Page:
Like how too much saccharine spoils a melodrama, spilling too much acid on a crime thriller for the heck of it burns the palate. The realisation dawns after meeting debutant writer-director Aasmaan Bhardwaj’s Kuttey which reminds us of the freakish universe that his father Vishal Bhardwaj created in Kaminey (2009) but lacks the deep sense of rootedness that allowed the Shahid Kapoor-starrer to fly.
Told like a pulpy crime fiction by a new fanboy of Tarantino, Aasmaan’s mise-en-scène grips and some of the early set pieces promise to take us on a roller-coaster ride through a morally agnostic landscape, but somehow, the whole turns out to be less than the sum of its parts. Kuttey seems like an assortment of foreign breeds dressed up like Indian dogs, but as the show progresses, the colour gives way to reality.
With Bhardwaj Sr., who is credited with additional screenplay and dialogue, Aasmaan unleashes a set of greedy characters salivating at the first opportunity to make some big bucks with little risk. There are corrupt cops, a marauding mafia, and a Naxalite outfit negotiating to get their share of crores (of rupees), coke, and of course, aazadi. Then there is a daughter of a gang lord eager to break free from darkness to light, but through equally-questionable means.
There are initial sparks in writing that create an illusion that we are going to watch a tinderbox explode on celluloid, but after a powerful prologue that makes a stirring comment on the state of affairs in parts of India, Kuttey loses its bite.
The film advises us to focus less on logic and more on character, but with the way it turns out, it seems like the makers want us to enjoy the packaging of the same old story of a heist gone wrong for a new audience with an excellent ensemble of actors that include Tabu, Naseeruddin Shah, Konkona Sen Sharma, Kumud Mishra, Arjun Kapoor, Radhika Madan and Shardul Bharadwaj. In spite of an unlimited supply of bullets and cuss words at their disposal, and Gulzar’s acerbic verse, and Farhad Dehlvi’s cinematography adding a tinge of subversion and depth to the proceedings, the characters cannot prevent us from seeing through a flimsy screenplay that is trying hard to appear smart.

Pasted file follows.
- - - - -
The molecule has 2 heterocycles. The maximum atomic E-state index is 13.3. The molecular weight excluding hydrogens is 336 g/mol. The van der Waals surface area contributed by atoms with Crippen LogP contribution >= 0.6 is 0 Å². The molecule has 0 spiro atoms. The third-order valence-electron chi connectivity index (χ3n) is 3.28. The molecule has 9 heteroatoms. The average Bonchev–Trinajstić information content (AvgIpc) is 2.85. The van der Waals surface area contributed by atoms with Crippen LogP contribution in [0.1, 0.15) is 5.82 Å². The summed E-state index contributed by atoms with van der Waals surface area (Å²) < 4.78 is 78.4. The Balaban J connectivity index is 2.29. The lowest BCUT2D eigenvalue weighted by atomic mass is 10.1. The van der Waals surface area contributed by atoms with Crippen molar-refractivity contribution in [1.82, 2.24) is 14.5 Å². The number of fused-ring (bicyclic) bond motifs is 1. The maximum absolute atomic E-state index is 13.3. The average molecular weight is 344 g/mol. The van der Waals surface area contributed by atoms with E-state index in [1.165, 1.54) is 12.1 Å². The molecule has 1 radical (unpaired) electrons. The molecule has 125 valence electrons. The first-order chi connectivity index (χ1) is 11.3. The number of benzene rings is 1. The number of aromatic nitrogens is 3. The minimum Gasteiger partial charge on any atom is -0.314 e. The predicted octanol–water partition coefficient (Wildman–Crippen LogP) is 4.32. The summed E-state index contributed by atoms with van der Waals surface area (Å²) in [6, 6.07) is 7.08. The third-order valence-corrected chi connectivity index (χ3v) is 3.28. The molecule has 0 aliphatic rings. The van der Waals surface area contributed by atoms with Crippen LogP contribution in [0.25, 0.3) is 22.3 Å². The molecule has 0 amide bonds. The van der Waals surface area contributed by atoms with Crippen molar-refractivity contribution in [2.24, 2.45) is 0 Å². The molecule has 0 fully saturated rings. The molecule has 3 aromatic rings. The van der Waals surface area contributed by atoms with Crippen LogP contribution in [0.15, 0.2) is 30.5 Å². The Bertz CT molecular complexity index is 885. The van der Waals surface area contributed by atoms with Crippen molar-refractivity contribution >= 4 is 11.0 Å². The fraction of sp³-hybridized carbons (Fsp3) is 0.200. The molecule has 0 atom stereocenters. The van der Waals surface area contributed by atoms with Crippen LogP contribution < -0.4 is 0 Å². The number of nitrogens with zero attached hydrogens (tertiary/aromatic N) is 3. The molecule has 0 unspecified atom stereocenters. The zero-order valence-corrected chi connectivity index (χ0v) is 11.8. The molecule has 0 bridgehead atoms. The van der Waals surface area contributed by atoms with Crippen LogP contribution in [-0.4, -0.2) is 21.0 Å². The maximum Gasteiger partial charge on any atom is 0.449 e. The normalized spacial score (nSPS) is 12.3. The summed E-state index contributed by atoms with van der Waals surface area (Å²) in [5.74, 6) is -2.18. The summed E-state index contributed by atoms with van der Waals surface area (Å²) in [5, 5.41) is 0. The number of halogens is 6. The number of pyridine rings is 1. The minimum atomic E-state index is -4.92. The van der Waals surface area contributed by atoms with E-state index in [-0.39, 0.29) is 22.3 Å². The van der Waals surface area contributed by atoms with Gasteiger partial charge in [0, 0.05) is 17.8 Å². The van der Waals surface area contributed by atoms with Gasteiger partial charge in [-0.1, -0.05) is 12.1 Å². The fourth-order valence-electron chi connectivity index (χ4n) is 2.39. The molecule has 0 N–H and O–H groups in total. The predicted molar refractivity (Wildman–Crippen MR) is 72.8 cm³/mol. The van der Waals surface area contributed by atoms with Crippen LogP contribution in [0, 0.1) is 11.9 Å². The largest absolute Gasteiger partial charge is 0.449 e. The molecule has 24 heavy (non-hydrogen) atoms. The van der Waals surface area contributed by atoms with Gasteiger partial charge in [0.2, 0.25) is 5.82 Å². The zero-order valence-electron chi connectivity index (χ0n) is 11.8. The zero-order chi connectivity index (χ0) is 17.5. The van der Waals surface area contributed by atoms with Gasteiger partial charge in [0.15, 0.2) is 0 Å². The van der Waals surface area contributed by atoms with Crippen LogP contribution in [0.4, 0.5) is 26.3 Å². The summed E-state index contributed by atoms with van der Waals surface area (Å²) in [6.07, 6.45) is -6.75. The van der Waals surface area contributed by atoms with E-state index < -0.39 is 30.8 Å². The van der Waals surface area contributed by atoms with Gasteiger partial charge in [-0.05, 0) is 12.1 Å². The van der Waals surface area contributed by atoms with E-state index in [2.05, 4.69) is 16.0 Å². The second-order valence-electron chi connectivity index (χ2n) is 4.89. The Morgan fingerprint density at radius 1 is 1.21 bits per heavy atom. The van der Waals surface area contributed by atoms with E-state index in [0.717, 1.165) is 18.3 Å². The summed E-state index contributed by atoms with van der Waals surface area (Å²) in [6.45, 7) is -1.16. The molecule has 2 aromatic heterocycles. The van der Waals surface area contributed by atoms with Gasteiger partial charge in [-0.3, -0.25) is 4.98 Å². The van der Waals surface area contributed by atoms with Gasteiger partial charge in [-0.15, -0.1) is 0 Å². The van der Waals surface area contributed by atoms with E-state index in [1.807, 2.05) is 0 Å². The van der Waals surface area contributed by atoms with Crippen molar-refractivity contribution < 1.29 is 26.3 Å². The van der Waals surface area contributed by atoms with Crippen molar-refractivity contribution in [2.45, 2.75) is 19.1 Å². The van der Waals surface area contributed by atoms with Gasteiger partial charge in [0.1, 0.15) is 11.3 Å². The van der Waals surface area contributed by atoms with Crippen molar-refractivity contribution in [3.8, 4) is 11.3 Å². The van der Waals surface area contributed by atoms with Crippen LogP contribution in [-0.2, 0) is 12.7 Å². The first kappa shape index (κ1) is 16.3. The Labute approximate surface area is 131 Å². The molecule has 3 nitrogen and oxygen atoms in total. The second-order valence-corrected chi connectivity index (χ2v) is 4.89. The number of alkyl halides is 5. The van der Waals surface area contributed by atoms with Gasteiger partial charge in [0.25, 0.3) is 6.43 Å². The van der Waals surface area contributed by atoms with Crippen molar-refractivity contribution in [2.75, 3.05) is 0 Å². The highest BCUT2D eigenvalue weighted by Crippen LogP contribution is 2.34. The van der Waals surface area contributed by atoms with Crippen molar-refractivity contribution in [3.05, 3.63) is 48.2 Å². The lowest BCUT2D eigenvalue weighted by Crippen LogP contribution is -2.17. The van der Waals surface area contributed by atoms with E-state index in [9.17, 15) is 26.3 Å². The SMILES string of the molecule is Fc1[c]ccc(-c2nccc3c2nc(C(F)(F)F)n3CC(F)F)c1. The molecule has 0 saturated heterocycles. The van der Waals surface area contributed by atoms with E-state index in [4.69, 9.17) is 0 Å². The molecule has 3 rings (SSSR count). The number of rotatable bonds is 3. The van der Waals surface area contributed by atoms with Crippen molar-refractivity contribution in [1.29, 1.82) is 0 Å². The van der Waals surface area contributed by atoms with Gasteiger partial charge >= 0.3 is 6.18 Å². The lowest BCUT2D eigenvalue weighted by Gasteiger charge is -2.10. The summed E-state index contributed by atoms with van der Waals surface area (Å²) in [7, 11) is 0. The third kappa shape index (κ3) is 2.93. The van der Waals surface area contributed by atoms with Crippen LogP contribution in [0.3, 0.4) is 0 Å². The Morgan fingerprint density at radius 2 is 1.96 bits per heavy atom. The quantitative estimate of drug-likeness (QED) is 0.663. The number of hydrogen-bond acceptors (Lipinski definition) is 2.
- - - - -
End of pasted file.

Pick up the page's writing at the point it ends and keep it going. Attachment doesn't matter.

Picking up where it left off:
There is a chase sequence that meets a predictable dead end and the dog fight that makes the climax a little too contrived. The parable of scorpion and frog that explains the motivations of Kuttey is interesting, but has been told many times before — the last we heard it was in Darlings in a different context but with similar results. The subplot of a ganglord’s daughter in love with his Muslim henchman seems more like an excuse to create a love-making sequence.
Radhika is getting repetitive as the flower who turns out to be fire, but after Sandeep Aur Pinky Faraar, Arjun is once again believable in the part of a corrupt policeman caught in a situation, and Kumud as his foil, smoothly delivers the good, the bad, and the ugly side of human nature. Shah doesn’t have much to do than growl and Konkona is sadly saddled with a half-baked part. It is Tabu who really relishes the quirkiness of the plot and has been given some of the best lines. Her observation of men will shake some of the confidence that dudes carry, and her dark shades and rouge lips melt hearts all over again.
However, the electric mood and fiery dialogues are not enough to sustain a noir. The editing tricks employed to propel interest stops working after a point. The pro-establishment message at the end perhaps saved the film from the scissors of the Central Board of Film Certification, but it is a lame and dated plot device that doesn’t go with the aura that Kuttey creates around its animated characters.
Kuttey is currently running in theatres